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And lo, there was a published repository
Okay, time for me to learn GitHub for Querki. And how better to do that than to use it for the OP Compiler project first?

Several people expressed interest in seeing how the OP Compiler works. I've now published it online -- you can find it at The README covers the basics -- I encourage programmers to poke around at it, especially if you want some examples of what Scala looks like in the hands of somebody who's still learning the ins and outs.

You can also take a look at the log.txt file, which is the output of the Compiler. That has several major sections:
  • The beginning is the Court Reports section, showing what I've parsed so far from those. (And you can see that there's still a lot of cleanup needed.)

  • Then comes the Alphabetical parse section, which is largely uninteresting except that it shows where the errors are.

  • About halfway down is the much more interesting Alpha List, which shows the consolidated view of all the people, and what I currently think they have (including which data source each award comes from). IMPORTANT: I've only done the past ten years of court reports, and the "A" alpha listing so far. Don't panic if you don't find yourself there.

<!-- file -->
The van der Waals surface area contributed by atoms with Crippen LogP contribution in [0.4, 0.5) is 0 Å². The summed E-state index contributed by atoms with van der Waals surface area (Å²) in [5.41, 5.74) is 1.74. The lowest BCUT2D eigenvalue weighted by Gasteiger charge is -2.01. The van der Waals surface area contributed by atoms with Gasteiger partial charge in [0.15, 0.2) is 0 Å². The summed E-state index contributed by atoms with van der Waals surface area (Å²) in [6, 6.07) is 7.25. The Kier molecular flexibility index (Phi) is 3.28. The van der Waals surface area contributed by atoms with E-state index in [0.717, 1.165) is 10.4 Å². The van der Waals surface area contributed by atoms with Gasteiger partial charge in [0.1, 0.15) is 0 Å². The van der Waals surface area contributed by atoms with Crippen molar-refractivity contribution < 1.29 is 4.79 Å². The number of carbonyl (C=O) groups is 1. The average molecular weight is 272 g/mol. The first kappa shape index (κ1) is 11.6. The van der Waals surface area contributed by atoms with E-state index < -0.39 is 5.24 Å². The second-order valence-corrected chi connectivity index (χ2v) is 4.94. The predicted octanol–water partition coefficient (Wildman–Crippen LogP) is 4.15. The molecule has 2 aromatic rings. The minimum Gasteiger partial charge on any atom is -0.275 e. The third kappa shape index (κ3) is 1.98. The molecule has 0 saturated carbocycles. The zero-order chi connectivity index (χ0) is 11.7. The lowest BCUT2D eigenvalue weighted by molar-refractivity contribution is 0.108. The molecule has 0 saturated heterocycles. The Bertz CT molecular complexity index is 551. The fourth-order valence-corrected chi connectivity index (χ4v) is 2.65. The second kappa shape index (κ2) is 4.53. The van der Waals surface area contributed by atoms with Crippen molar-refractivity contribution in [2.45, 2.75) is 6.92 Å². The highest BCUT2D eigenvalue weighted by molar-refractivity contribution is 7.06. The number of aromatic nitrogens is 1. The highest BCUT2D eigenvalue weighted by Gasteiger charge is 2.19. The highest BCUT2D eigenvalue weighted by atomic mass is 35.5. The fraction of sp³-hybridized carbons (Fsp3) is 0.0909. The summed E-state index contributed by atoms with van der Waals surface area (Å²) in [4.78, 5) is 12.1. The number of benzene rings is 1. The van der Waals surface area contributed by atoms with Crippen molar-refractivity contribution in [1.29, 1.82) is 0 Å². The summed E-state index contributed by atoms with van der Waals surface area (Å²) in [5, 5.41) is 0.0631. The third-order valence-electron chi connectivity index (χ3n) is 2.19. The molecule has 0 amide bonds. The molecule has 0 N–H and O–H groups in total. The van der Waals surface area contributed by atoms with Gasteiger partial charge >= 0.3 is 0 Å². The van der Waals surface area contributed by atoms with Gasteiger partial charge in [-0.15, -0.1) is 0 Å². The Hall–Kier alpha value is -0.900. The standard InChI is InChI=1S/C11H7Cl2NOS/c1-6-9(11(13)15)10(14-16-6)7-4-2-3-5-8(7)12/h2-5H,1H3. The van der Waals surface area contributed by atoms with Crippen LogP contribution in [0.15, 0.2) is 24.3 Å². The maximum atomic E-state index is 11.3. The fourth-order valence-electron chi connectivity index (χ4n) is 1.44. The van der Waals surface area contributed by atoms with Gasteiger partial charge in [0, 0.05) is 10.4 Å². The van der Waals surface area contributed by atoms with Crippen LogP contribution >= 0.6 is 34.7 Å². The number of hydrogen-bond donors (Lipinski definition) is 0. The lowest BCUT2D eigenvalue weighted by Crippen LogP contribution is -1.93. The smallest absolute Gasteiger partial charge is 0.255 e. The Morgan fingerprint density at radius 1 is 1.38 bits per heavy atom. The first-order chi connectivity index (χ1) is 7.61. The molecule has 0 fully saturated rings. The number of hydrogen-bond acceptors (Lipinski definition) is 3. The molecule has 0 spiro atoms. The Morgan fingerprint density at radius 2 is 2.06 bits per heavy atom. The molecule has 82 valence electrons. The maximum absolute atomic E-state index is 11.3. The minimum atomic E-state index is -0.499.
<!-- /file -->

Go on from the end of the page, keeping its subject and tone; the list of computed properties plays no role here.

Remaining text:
• Finally, down at the bottom are all of the errors that we're currently encountering, most of which are places where the source data is so messed-up that we're going to have to fix the original.
So please go poke around if you're curious. I've put enough work into this program that I'm happy to talk about it and answer questions. (Both about the Compiler itself and the Scala code -- there's a lot of interesting magic there, and I'd love to chat about it.) Keep in mind that the project is as-yet-unfinished -- I'll be needing a bunch of help for the final cleanup phases, hopefully fairly soon...

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Yes, I find I am starting to learn Git as well for Moodle work. I may try cloning this as a test.

Have fun. Wrapping my head around Git is taking some work (since it thinks *so* differently from all the other CM systems), but it's deliciously elegant. And GitHub has a surprisingly nice little Windows client...

Glad to hear it, but only my media center runs windows, so I'm trying very hard to learn the command line, what with my primary home and work systems being linux.

I might take a look at the windows client anyhow, as a visual aid might help with learning the principles.

Cool! If you (or jducoeur) has git thoughts drop me a line; I had to do a rather deep dive on it for work, on top of using it for storing my writing repository...

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